Stubbing my toe so soon after making fun of my mother made me rethink the ridiculousness of the water-spilling incident. "God?" I mentally asked him. "Is Mom right? And was stubbing my toe a sign too?"
"Yup," God answered. He kept things informal during our little talks. Biblical sentence structure bored me as a kid.
"But why? Aren't we friends? I thought you were on my side!"
"Well," He answered, "maybe you just suck."
In the moment, I didn't believe Him, but in the coming days the notion haunted me. I accidentally bit the inside of my mouth after a rude remark at the dinner table. Was that a sign? I woke up one morning with a headache after blowing off my homework the night before. Was that a sign too? I stubbed my toe again after another argument with my mother. That had to be a sign.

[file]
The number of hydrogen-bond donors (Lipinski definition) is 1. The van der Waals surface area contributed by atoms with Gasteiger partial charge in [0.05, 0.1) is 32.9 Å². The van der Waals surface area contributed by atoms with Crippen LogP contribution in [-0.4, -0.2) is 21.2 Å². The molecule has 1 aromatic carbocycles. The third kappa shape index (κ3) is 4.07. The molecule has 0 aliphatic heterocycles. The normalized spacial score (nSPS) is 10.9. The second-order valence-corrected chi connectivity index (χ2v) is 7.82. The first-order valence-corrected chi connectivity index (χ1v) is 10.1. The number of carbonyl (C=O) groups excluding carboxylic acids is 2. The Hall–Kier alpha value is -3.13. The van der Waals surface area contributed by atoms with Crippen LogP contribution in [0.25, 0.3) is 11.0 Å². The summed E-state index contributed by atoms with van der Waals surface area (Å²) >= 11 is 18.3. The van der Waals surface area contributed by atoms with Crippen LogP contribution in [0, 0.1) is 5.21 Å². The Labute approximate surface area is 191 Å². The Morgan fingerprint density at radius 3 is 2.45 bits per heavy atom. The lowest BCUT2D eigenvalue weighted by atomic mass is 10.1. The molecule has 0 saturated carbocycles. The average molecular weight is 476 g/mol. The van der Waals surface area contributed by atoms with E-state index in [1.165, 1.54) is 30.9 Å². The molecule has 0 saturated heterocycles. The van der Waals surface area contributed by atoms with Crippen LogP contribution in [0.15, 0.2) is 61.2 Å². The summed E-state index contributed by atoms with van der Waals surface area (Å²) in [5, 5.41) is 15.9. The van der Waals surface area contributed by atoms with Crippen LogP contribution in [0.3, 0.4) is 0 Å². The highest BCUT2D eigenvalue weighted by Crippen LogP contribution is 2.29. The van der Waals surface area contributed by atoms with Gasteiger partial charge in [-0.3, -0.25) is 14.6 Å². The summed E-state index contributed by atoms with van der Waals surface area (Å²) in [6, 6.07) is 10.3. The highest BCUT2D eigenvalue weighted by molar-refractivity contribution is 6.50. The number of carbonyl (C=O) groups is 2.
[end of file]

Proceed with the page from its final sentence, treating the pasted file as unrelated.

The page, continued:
The fact that I've always been a clumsy person wasn't making my trials any easier. Tripping over things and landing on the tiled kitchen floor wasn't an uncommon occurrence at all, and neither was hitting my funny bone or banging my head on things. Still, I took some solace in the fact that these incidents couldn't always be connected to my misbehavior, until a few weeks later in gym class. We were playing volleyball, and I was failing miserably. My teacher finally shouted to me, "Don't hesitate so much! Just go for it!" I decided to take the advice. The next time the ball was coming towards me, I went for it, my ankle gave out, and I fell into the kid standing next to me. Everyone on our team gave me a dirty look. My teacher pretended that she hadn't seen it.
"God?" I asked later, the game still fresh in my mind, "when I do clumsy things and I'm not doing anything wrong, are you punishing me for being over-confident?"
"Well, obviously," He answered. "Look at you. You're a mess. You can't even listen to a teacher right."